The Fourth Stage of a Ph.D. (the Job Search)

A few years ago, a grad school professor told me there were three stages one must go through on the road to a Ph.D. He said there was coursework, the exams, and the dissertation. The coursework is the work you do, he said, as you learn what others have contributed to the field, and you do this work with other students and under the guidance of a professor. The exams are the work you do synthesizing the information from others into your own argument, and you do this, mostly, under the direction of a committee. Then there is the dissertation where you create your own “original” argument, and this work is done–more or less–by yourself.

I believe now, now that I’m going through it myself, that there is a fourth stage of this process, a stage that the first three stages do not prepared you for. It’s that stage of professionalism that comes when one is on the academic job market. This stage has allowed me to know where I might fit in the larger scope of higher education.

Nowhere but academic job talks and campus interviews would I have had an opportunity to talk about my current or future research projects or how my research and my teaching inform one another; additionally, I have learned how to tailor my research to a specific location and population . . . to an audience who is (for the most part) really interested in what I have to say.

To also have the opportunity to visit a number of campuses has significantly broadened my perspective about the role of higher education in America. Institutions, depending on the population they serve and even their geographic region, have different missions and purposes. Clearly, one mission or style is not better than another. They are merely different, different purposes and different goals. Meeting administrators and faculty who oversee the implementation of these missions has helped me to not only understand the role the institution plays in its community, but also how I might (or might not) be a part of that system.

I have had the opportunity to visit different types of campuses and these visits have helped me know where I might be the most effective. As I started the job market process, I intentionally selected teaching institutions, as that is my strength, and over the past month or so, I have visited several teaching-focused universities: large state universities, satellite campuses of large state universities, small private colleges, rural universities, HSIs (Hispanic Serving Institutions), or HBCUs (Historically Black Colleges and Universities). I have been to universities that value Division I-A sports, but I have also been to Division II and Division III institutions where the sports culture isn’t quite as prevalent.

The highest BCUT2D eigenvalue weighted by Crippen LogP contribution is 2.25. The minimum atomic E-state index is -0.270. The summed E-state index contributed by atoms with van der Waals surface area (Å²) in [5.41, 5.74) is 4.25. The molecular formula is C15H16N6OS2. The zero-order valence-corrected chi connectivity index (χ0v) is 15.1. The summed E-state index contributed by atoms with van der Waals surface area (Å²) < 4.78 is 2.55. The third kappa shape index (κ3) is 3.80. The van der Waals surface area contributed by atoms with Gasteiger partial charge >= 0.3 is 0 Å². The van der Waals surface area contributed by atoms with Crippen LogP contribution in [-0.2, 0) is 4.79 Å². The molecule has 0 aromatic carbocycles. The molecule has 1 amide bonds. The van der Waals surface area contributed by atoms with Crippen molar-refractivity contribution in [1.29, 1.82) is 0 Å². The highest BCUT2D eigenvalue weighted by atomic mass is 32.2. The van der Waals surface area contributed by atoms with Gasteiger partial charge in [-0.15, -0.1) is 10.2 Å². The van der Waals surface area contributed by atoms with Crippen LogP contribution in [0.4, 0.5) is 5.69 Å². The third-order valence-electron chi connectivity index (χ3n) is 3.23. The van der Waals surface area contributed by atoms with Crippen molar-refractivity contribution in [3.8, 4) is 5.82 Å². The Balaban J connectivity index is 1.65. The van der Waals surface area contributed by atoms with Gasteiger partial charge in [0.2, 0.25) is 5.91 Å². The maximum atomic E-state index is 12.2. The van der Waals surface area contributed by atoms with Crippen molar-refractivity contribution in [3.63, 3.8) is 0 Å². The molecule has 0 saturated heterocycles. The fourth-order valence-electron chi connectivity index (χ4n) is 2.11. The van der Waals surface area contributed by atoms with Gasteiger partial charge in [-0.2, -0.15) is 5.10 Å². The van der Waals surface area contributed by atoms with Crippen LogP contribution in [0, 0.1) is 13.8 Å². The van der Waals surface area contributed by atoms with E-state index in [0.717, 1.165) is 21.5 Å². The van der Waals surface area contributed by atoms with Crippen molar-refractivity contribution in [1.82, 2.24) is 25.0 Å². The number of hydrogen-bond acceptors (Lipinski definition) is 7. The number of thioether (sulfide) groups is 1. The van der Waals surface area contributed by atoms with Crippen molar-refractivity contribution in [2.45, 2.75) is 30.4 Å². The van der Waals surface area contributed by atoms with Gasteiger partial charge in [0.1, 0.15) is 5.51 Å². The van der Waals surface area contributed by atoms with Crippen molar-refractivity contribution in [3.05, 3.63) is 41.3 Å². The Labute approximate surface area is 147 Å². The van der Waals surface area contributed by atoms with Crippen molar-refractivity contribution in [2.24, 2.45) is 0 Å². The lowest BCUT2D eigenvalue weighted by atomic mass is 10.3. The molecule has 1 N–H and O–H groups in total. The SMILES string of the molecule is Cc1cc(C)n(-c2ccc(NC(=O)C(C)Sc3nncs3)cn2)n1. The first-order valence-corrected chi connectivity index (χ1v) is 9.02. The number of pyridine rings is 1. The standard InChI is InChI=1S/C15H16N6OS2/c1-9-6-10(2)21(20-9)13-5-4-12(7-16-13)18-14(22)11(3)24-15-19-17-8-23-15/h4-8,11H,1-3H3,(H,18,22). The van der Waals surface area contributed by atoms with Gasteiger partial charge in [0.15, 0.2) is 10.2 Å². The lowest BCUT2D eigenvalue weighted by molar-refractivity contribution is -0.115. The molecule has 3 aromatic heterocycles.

The schools have been in the North, the South, the East and the Central United States. Snow country, pine trees and woods, oceans, mountains, prairies. Cloudless skies, open skies, lead skies, fiery sunsets, brilliant sunrises.

Student populations differed: some were very conservative and traditional (18-22 years old), some were returning students, some second-language learners, some were overprepared academically and some were underprepared academically, some were students who were resided on the campus and some commuted to campus.

I have learned about the job search process from a search committee’s perspective. I have learned all about the “you snooze, you lose” process and the importance of timing in job searches.

The roles I would occupy at each also differed, so I was able to see myself in various positions within the academy. Some were positions that limited my teaching to only first-year writing (this limit would be for years). Other institutions allow a broad range of teaching and mentoring opportunities at the undergraduate and the graduate level. Some other positions combined teaching with administrative duties. Some institutions value community interactions and service-learning. Others avoid technology. All cities had a Starbucks (but one).

Over the next little while, I have choices to make– and I’m so very fortunate to be in this position to have choices (this I know)– and the choices come more easily after this job search experience. I am more and more certain of my professional identity after experiencing this fourth stage of a Ph.D.

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